Sagamore Corporation v. Willcutt, supra involved a situation where a tenant, who had a lease for one year, vacated the premises and thereafter notified the landlord that he would no longer comply with the terms of the lease and would not pay any further rent. The Supreme Court said that since a lease is either a unilateral contract or a bilateral one in which the landlord has wholly performed by the act of leasing, the failure of the tenant to pay an installment of rent as it came due would only amount to a partial breach of the tenant's contract. 120 Conn. at 319-20. But, as the court advised, if the partial breach were accompanied or succeeded by a total repudiation of the tenant's rental obligation, the landlord would be justified in treating the tenant's default as an anticipatory breach of the entire contract. Id. at 318. If an anticipatory breach has occurred, as by the tenant's abandonment of the leased premises and refused to pay further rent, the landlord has two options. "He may accept the surrender of the premises, thereby terminating the lease and effecting a rescission of the contract or he may refuse to accept the surrender." If the landlord refuses to accept the surrender, "he may let the property lie idle and collect the balance of the rent due under the lease, or he may take possession of the property and lease it to others; in which case he may recover from the original lessee the balance of the rent due under his lease less the rent received from the new lessee. Whether the taking of possession of the premises constitutes a rescission of the contract depends upon [the landlord's] intent." Id. at 317-18.
Sagamore Corporation v. Willcutt is undoubtedly good law today. It was the authority for the Appellate Court's decision in Rokalor Inc. v. Connecticut Eating Enterprises, Inc., 18 Conn. App. 384 (1989) where the Appellate Court repeated what was said in Sagamore and in Danpar Associates v. Somersville Mills Sales Room, Inc., supra, as well as its own case of Dewart Building Partnership v. Union Trust Co., 4 Conn. App. 683, 685 (1985). When the tenant breaches a lease for commercial property, the landlord has two options: (1) to terminate the tenancy or (2) to refuse to accept the surrender. Where the landlord elects not to terminate, he may sue to recover the rent due under the terms of the lease. This course of action does not impose a duty on the landlord to mitigate damages. When the landlord elects to terminate the tenancy, however, the action is for breach of contract and the landlord is obliged to mitigate his damages. 18 Conn. App. at 388. (internal citations omitted.)
In line with the above, Rokalor, Inc. v. Connecticut Eating Enterprises, supra at 389, interpreted Feneck v. Nowakowski, 146 Conn. 434, 439 (1958) (eviction releases tenant from obligation to pay rent under the lease after his ouster) to apply to situations where rent rather than damages was being claimed. Not that rent and damages are truly exclusive concepts. Where the landlord terminates the tenancy upon the tenant's default, rent qua rent may not be recoverable but the amount of rent that the tenant agreed to pay can be used in determining what damages the landlord has sustained. Rokalor, Inc., supra at 389-90.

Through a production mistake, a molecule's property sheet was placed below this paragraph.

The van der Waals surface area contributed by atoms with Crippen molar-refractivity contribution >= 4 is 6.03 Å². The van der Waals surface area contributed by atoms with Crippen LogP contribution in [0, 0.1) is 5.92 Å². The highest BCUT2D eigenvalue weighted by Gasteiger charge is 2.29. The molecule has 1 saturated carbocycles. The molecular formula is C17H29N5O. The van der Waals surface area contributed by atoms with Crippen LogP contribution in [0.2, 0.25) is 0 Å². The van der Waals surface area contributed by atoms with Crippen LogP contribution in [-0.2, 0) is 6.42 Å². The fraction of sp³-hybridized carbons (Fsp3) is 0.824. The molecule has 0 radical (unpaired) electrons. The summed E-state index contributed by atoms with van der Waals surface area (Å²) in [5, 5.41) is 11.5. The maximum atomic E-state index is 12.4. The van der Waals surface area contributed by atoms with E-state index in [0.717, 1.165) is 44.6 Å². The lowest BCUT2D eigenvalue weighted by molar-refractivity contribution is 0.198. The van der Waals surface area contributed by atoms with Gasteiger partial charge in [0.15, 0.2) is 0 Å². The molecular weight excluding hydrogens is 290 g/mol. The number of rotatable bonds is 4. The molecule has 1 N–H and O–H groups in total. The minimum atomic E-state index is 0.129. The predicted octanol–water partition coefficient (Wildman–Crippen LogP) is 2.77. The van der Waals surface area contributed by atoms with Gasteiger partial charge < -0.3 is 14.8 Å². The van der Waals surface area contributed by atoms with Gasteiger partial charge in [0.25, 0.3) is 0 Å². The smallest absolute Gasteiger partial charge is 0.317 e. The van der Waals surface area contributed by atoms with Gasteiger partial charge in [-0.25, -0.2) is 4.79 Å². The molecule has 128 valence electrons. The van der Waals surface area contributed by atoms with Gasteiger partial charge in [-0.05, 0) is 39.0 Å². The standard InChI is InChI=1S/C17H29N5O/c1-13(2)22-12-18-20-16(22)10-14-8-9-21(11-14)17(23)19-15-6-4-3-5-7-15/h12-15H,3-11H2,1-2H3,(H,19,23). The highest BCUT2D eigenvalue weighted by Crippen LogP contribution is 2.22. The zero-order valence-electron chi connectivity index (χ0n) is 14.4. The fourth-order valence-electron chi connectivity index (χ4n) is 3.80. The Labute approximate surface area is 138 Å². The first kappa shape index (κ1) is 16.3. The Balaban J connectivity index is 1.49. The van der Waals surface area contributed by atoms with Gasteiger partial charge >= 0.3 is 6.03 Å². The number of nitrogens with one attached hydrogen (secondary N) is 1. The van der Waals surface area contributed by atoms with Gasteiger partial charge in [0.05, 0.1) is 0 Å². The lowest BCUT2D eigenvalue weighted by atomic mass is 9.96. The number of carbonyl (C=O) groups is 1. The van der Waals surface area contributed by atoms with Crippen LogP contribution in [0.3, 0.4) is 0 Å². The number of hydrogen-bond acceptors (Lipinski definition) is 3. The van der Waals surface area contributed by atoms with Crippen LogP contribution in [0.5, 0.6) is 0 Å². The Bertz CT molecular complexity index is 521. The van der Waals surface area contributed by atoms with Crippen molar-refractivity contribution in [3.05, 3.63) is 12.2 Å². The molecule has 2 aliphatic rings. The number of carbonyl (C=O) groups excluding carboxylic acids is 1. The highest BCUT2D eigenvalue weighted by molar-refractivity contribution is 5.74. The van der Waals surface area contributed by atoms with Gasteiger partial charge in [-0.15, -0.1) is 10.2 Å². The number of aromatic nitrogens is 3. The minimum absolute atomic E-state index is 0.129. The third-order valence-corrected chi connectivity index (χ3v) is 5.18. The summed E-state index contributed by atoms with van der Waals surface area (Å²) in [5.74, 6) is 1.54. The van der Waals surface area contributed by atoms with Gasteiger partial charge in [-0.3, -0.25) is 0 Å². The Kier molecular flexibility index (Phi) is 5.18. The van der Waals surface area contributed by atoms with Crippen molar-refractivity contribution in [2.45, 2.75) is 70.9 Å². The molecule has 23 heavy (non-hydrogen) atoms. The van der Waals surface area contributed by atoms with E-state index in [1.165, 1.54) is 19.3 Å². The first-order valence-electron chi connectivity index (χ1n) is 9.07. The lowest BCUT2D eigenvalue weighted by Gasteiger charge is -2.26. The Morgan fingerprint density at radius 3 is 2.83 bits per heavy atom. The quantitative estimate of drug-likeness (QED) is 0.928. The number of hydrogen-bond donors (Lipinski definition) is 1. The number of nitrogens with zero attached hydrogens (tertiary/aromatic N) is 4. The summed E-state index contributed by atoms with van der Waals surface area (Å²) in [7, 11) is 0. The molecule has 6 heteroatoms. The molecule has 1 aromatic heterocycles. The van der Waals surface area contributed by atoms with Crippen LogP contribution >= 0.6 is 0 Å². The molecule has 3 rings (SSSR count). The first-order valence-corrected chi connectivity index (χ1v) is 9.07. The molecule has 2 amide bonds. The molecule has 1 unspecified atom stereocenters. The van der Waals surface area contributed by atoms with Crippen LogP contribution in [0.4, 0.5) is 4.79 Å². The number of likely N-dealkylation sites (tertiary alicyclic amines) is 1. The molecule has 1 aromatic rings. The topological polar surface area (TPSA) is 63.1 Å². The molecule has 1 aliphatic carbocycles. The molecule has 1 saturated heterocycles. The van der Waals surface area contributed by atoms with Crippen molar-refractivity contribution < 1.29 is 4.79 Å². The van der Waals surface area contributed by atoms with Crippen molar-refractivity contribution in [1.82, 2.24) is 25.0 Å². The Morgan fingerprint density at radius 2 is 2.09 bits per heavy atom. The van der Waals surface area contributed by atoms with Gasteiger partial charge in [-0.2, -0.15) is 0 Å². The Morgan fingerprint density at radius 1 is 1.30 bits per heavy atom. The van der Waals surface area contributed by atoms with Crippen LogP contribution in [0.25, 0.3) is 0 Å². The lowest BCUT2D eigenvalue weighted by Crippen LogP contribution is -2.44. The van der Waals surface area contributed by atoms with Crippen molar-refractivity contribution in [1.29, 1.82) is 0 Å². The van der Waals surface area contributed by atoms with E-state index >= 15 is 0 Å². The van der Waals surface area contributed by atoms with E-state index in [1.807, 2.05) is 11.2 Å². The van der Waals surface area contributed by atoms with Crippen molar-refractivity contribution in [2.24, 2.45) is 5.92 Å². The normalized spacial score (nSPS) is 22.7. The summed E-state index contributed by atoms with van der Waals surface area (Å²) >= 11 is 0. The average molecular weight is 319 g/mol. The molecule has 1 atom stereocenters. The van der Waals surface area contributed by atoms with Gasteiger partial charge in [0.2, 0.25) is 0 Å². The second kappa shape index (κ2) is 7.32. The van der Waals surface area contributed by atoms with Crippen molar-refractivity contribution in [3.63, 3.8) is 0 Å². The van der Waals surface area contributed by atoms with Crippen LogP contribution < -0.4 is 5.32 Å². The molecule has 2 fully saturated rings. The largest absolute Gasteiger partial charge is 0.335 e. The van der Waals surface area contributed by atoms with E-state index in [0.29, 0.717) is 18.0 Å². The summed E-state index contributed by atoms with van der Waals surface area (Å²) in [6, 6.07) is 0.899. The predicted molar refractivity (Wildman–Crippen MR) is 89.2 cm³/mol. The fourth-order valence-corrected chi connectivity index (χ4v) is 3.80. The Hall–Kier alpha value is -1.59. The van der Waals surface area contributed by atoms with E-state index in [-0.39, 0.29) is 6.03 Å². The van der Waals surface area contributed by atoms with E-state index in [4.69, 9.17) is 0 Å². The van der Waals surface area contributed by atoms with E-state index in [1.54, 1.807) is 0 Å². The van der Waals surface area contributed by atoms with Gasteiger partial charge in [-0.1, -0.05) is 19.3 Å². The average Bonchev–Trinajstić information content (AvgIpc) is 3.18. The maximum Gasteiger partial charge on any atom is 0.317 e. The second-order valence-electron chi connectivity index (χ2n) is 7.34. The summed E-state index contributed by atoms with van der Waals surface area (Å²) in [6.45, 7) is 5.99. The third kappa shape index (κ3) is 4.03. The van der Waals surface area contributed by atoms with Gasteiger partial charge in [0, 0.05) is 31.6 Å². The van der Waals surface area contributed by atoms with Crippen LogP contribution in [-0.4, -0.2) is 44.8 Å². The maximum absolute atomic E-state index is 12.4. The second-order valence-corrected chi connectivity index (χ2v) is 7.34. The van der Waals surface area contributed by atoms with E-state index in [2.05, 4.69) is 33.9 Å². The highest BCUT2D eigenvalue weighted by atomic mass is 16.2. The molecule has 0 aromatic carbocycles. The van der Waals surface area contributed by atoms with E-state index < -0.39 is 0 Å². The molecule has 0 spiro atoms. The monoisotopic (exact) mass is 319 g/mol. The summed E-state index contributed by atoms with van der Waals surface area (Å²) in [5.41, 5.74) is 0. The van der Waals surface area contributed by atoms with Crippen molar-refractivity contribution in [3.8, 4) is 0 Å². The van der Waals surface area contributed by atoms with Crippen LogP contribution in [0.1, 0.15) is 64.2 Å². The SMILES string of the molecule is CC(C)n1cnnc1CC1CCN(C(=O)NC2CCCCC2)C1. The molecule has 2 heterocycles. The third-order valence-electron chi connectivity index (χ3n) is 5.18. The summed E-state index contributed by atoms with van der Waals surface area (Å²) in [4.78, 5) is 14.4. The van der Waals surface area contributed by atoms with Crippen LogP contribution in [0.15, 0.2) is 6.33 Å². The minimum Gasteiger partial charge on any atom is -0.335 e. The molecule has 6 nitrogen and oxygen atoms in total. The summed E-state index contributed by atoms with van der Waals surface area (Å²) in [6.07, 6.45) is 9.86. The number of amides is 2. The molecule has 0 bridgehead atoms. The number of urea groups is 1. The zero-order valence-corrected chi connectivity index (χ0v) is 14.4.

There appears to be no disagreement with the plaintiff's contention that she accepted the defendant's surrender of the premises and because of it terminated the lease. In the lease document paragraph 17.d purports to cover such a contingency. The provisions of 17.d are set forth below. For the sake of clarity, the deleted language is placed in parentheses instead of being lined out as in the original.
If the lease is ended or Landlord takes back the Premises, Landlord may re-rent the Premises and anything in it for any Term. (Landlord may re-rent for a lower rent and give allowances to the new tenant.) Tenant shall be responsible for Landlord's cost of re-renting. Landlord's cost shall include the cost of repairs, decorations, broker's fees, attorney's fees, advertising and preparation for renting. Tenant shall continue to be responsible for rent, expenses, damages and losses. Any rent received from the re-renting shall be applied to the reduction of money Tenant owes. Tenant waives all rights to return to the Premises after possession is given to the Landlord by a Court.
The general rule of damages in a breach of contract is that the injured party, as for as can be done by money, is to be placed in the same position as he would have been in if the contract had been performed. Beckman v. Jalich Homes, Inc., 190 Conn. 299, 309 (1983); Jacobs v. Thomas, 26 Conn. App. 305, 313 (1991). An examination of paragraph 17.d, however, demonstrates two things. The deleted sentence does not amount to much when viewed in the total content of the paragraph. And despite expansiveness in language, the paragraph is not supportive of some of the plaintiff's claims for lost rents and the costs of re-letting.